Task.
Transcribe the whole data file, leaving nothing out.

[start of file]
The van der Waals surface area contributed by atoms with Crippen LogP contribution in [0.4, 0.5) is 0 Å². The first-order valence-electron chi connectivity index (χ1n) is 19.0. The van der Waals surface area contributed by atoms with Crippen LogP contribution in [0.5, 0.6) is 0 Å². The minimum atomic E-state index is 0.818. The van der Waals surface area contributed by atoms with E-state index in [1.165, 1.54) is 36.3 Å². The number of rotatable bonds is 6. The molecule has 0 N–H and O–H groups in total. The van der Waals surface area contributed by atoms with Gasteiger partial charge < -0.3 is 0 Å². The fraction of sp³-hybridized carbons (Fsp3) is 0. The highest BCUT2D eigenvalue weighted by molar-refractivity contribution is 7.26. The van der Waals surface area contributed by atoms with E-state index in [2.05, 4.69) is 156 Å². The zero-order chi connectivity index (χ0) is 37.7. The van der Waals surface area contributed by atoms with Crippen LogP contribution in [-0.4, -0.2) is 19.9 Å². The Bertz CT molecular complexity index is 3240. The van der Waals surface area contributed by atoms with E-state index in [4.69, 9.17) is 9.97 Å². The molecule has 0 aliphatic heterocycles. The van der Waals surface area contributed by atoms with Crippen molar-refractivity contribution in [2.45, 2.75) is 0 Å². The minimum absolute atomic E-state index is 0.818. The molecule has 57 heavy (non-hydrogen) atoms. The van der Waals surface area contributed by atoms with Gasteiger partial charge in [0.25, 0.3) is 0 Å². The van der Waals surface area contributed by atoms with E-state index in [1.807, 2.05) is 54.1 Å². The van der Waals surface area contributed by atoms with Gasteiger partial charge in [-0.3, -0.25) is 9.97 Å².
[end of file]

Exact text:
The van der Waals surface area contributed by atoms with Crippen LogP contribution in [0.4, 0.5) is 0 Å². The first-order valence-electron chi connectivity index (χ1n) is 19.0. The van der Waals surface area contributed by atoms with Crippen LogP contribution in [0.5, 0.6) is 0 Å². The minimum atomic E-state index is 0.818. The van der Waals surface area contributed by atoms with E-state index in [1.165, 1.54) is 36.3 Å². The number of rotatable bonds is 6. The molecule has 0 N–H and O–H groups in total. The van der Waals surface area contributed by atoms with Gasteiger partial charge < -0.3 is 0 Å². The fraction of sp³-hybridized carbons (Fsp3) is 0. The highest BCUT2D eigenvalue weighted by molar-refractivity contribution is 7.26. The van der Waals surface area contributed by atoms with E-state index in [2.05, 4.69) is 156 Å². The zero-order chi connectivity index (χ0) is 37.7. The van der Waals surface area contributed by atoms with Crippen LogP contribution in [-0.4, -0.2) is 19.9 Å². The Bertz CT molecular complexity index is 3240. The van der Waals surface area contributed by atoms with E-state index in [4.69, 9.17) is 9.97 Å². The molecule has 0 aliphatic heterocycles. The van der Waals surface area contributed by atoms with Crippen molar-refractivity contribution in [2.45, 2.75) is 0 Å². The minimum absolute atomic E-state index is 0.818. The molecule has 57 heavy (non-hydrogen) atoms. The van der Waals surface area contributed by atoms with Gasteiger partial charge in [0.25, 0.3) is 0 Å². The van der Waals surface area contributed by atoms with E-state index in [1.807, 2.05) is 54.1 Å². The van der Waals surface area contributed by atoms with Gasteiger partial charge in [-0.3, -0.25) is 9.97 Å².